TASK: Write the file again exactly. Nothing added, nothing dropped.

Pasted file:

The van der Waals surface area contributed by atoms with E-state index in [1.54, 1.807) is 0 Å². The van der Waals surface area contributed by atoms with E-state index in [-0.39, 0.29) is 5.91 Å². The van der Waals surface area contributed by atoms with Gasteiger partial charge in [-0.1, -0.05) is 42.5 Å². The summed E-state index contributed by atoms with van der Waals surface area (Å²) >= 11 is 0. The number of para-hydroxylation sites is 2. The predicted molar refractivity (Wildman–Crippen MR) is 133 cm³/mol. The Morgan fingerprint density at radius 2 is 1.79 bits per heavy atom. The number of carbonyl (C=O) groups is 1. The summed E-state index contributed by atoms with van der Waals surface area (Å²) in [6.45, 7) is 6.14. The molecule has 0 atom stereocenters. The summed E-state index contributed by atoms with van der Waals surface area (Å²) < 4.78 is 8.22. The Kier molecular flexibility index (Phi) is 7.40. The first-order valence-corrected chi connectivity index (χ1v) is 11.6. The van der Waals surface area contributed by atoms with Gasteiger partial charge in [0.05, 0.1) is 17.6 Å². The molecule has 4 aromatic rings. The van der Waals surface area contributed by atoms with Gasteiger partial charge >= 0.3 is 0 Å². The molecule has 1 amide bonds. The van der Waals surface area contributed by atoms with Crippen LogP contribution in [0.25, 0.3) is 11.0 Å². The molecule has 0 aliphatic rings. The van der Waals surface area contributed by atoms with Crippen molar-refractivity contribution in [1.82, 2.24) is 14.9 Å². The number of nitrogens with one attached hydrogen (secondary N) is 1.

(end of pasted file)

The van der Waals surface area contributed by atoms with E-state index in [1.54, 1.807) is 0 Å². The van der Waals surface area contributed by atoms with E-state index in [-0.39, 0.29) is 5.91 Å². The van der Waals surface area contributed by atoms with Gasteiger partial charge in [-0.1, -0.05) is 42.5 Å². The summed E-state index contributed by atoms with van der Waals surface area (Å²) >= 11 is 0. The number of para-hydroxylation sites is 2. The predicted molar refractivity (Wildman–Crippen MR) is 133 cm³/mol. The Morgan fingerprint density at radius 2 is 1.79 bits per heavy atom. The number of carbonyl (C=O) groups is 1. The summed E-state index contributed by atoms with van der Waals surface area (Å²) in [6.45, 7) is 6.14. The molecule has 0 atom stereocenters. The summed E-state index contributed by atoms with van der Waals surface area (Å²) < 4.78 is 8.22. The Kier molecular flexibility index (Phi) is 7.40. The first-order valence-corrected chi connectivity index (χ1v) is 11.6. The van der Waals surface area contributed by atoms with Gasteiger partial charge in [0.05, 0.1) is 17.6 Å². The molecule has 4 aromatic rings. The van der Waals surface area contributed by atoms with Gasteiger partial charge >= 0.3 is 0 Å². The molecule has 1 amide bonds. The van der Waals surface area contributed by atoms with Crippen LogP contribution in [0.25, 0.3) is 11.0 Å². The molecule has 0 aliphatic rings. The van der Waals surface area contributed by atoms with Crippen molar-refractivity contribution in [1.82, 2.24) is 14.9 Å². The number of nitrogens with one attached hydrogen (secondary N) is 1.